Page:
Gdansk scientist co-discovers previously unknown DNA repair mechanism

Credit: Adobe Stock
Credit: Adobe Stock

Dr. Bartłomiej Tomasik from the Medical University of Gdańsk is the co-discoverer of a previously unknown mechanism of DNA repair by cells. Gene repair is crucial for the development and treatment of cancer.

Bartłomiej Tomasik from the Department of Oncology and Radiotherapy of the Medical University of Gdańsk is a co-author of an article that describes the newly discovered mechanism of repairing DNA double-strand breaks.

The DNA molecule consists of a double helix arranged in strands, and one of the types of damage involves both strands breaking at the same time. It has long been known that DNA damage can sometimes lead to dangerous mutations, which over time can cause cancer.

The study published in the journal Nature Structural & Molecular Biology describes cellular reactions involving the DYNLL1 and MRE11 proteins and the Shieldin protein complex (a molecule consisting of several proteins).

The interactions of proteins described by the scientists are important in some anticancer therapies based on PARP inhibitors. They are used, for example, in the case of BRCA-1 gene damage related to breast and ovarian cancer.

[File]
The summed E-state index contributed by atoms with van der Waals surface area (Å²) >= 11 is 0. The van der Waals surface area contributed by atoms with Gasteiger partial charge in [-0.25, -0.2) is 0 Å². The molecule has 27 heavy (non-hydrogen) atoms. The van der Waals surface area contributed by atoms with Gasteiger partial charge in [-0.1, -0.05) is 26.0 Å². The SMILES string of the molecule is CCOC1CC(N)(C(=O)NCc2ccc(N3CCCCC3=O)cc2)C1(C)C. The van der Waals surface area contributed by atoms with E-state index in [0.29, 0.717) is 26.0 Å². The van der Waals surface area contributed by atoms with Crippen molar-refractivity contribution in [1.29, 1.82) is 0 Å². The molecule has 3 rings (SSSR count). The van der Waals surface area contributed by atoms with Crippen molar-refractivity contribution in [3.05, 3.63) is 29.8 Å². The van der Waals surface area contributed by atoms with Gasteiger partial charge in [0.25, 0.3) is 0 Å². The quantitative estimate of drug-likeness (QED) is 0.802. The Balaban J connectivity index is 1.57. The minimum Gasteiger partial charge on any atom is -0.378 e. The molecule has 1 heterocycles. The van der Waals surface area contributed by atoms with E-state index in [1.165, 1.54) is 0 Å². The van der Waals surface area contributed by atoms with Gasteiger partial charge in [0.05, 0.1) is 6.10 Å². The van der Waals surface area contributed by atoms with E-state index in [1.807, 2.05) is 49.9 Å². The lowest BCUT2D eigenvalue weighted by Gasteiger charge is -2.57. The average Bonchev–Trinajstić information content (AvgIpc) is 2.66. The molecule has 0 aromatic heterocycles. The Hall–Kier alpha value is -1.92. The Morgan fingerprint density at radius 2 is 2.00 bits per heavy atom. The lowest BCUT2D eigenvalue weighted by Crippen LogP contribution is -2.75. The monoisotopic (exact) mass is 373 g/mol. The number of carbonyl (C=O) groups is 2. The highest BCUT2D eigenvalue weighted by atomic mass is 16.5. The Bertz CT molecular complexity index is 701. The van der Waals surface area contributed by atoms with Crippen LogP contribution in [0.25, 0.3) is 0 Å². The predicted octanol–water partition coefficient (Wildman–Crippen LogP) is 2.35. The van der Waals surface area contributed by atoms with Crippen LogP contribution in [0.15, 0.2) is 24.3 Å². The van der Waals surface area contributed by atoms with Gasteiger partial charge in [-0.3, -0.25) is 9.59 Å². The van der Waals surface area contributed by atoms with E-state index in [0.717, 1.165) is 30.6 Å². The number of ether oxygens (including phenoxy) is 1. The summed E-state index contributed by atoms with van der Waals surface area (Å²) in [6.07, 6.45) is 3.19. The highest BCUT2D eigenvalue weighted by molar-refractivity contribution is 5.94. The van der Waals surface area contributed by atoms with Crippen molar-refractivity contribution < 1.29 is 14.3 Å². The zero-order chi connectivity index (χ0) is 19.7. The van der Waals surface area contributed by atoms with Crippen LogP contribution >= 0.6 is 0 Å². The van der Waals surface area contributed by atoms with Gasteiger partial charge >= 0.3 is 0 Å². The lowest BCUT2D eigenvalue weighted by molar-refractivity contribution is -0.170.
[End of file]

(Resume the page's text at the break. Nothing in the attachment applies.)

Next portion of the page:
The discovery may therefore shed new light on the causes of possible problems with the effectiveness of these therapies.

'The paper was created in collaboration with scientists from a team led by Professor Dipanjan Chowdhury of Harvard Medical School and Dana-Farber Cancer Institute. I worked in the professor's team in 2020-2021 as part of a postdoctoral fellowship carried out with the support of the National Agency for Academic Exchange and the Walczak Programme,’ says Dr. Tomasik. 'My role in the project was primarily to create stable cell lines based on the CRISPR/Cas9 technique, allowing for selective genome editing.’

Find out more on the university website.

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